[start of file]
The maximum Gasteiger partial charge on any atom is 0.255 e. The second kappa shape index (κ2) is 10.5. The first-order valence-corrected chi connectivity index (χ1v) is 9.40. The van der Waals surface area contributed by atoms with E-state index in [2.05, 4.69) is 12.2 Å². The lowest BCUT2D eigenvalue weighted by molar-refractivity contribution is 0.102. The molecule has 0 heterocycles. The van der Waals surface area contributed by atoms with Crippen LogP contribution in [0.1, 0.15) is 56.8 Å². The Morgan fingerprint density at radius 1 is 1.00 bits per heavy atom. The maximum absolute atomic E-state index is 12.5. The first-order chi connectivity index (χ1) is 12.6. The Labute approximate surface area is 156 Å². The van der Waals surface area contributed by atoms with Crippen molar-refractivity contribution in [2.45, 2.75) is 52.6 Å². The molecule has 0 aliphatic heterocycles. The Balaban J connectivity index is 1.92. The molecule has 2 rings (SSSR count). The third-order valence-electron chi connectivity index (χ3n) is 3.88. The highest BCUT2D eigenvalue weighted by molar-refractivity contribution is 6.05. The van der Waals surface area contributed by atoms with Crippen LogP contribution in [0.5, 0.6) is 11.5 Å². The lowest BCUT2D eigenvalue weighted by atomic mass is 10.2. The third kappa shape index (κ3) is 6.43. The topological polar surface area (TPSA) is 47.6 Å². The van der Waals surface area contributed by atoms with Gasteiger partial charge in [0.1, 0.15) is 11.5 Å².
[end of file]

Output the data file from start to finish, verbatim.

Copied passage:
The maximum Gasteiger partial charge on any atom is 0.255 e. The second kappa shape index (κ2) is 10.5. The first-order valence-corrected chi connectivity index (χ1v) is 9.40. The van der Waals surface area contributed by atoms with E-state index in [2.05, 4.69) is 12.2 Å². The lowest BCUT2D eigenvalue weighted by molar-refractivity contribution is 0.102. The molecule has 0 heterocycles. The van der Waals surface area contributed by atoms with Crippen LogP contribution in [0.1, 0.15) is 56.8 Å². The Morgan fingerprint density at radius 1 is 1.00 bits per heavy atom. The maximum absolute atomic E-state index is 12.5. The first-order chi connectivity index (χ1) is 12.6. The Labute approximate surface area is 156 Å². The van der Waals surface area contributed by atoms with Crippen molar-refractivity contribution in [2.45, 2.75) is 52.6 Å². The molecule has 0 aliphatic heterocycles. The Balaban J connectivity index is 1.92. The molecule has 2 rings (SSSR count). The third-order valence-electron chi connectivity index (χ3n) is 3.88. The highest BCUT2D eigenvalue weighted by molar-refractivity contribution is 6.05. The van der Waals surface area contributed by atoms with Crippen LogP contribution in [0.5, 0.6) is 11.5 Å². The lowest BCUT2D eigenvalue weighted by atomic mass is 10.2. The third kappa shape index (κ3) is 6.43. The topological polar surface area (TPSA) is 47.6 Å². The van der Waals surface area contributed by atoms with Gasteiger partial charge in [0.1, 0.15) is 11.5 Å².